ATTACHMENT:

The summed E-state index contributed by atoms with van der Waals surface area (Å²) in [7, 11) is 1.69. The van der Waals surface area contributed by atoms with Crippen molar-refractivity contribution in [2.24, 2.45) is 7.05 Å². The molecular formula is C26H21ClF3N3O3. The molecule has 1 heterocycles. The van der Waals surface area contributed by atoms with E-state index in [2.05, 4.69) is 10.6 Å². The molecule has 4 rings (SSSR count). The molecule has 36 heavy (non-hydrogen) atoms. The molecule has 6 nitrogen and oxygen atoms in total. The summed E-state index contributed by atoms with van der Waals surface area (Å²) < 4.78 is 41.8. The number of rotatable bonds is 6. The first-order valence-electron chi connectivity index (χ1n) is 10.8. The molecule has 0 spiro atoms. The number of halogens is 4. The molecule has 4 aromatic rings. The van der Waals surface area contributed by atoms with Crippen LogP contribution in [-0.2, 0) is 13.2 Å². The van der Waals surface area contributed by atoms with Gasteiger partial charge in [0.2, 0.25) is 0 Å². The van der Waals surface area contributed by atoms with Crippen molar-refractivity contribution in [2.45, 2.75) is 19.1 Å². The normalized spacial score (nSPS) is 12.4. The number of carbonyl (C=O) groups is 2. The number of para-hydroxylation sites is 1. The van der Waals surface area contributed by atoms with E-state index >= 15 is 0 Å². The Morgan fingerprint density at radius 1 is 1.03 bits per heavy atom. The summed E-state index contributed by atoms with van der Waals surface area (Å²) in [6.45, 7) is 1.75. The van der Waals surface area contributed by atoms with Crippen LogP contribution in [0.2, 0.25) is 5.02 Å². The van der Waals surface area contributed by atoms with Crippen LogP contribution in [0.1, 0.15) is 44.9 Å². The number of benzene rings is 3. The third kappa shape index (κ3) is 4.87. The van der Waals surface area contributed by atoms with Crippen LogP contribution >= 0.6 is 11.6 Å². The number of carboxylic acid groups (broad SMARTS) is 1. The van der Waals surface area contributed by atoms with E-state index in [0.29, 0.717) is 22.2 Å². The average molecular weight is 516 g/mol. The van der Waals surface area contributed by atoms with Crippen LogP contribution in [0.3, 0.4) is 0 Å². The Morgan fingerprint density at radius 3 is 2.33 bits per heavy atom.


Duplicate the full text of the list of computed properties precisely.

The summed E-state index contributed by atoms with van der Waals surface area (Å²) in [7, 11) is 1.69. The van der Waals surface area contributed by atoms with Crippen molar-refractivity contribution in [2.24, 2.45) is 7.05 Å². The molecular formula is C26H21ClF3N3O3. The molecule has 1 heterocycles. The van der Waals surface area contributed by atoms with E-state index in [2.05, 4.69) is 10.6 Å². The molecule has 4 rings (SSSR count). The molecule has 36 heavy (non-hydrogen) atoms. The molecule has 6 nitrogen and oxygen atoms in total. The summed E-state index contributed by atoms with van der Waals surface area (Å²) < 4.78 is 41.8. The number of rotatable bonds is 6. The first-order valence-electron chi connectivity index (χ1n) is 10.8. The molecule has 0 spiro atoms. The number of halogens is 4. The molecule has 4 aromatic rings. The van der Waals surface area contributed by atoms with Crippen LogP contribution in [-0.2, 0) is 13.2 Å². The van der Waals surface area contributed by atoms with Gasteiger partial charge in [0.2, 0.25) is 0 Å². The van der Waals surface area contributed by atoms with Crippen molar-refractivity contribution in [2.45, 2.75) is 19.1 Å². The normalized spacial score (nSPS) is 12.4. The number of carbonyl (C=O) groups is 2. The number of para-hydroxylation sites is 1. The van der Waals surface area contributed by atoms with E-state index >= 15 is 0 Å². The Morgan fingerprint density at radius 1 is 1.03 bits per heavy atom. The summed E-state index contributed by atoms with van der Waals surface area (Å²) in [6.45, 7) is 1.75. The van der Waals surface area contributed by atoms with Crippen LogP contribution in [0.2, 0.25) is 5.02 Å². The van der Waals surface area contributed by atoms with Crippen LogP contribution in [0.1, 0.15) is 44.9 Å². The number of benzene rings is 3. The third kappa shape index (κ3) is 4.87. The van der Waals surface area contributed by atoms with Crippen LogP contribution >= 0.6 is 11.6 Å². The number of carboxylic acid groups (broad SMARTS) is 1. The van der Waals surface area contributed by atoms with E-state index in [0.29, 0.717) is 22.2 Å². The average molecular weight is 516 g/mol. The van der Waals surface area contributed by atoms with Crippen LogP contribution in [0.3, 0.4) is 0 Å². The Morgan fingerprint density at radius 3 is 2.33 bits per heavy atom.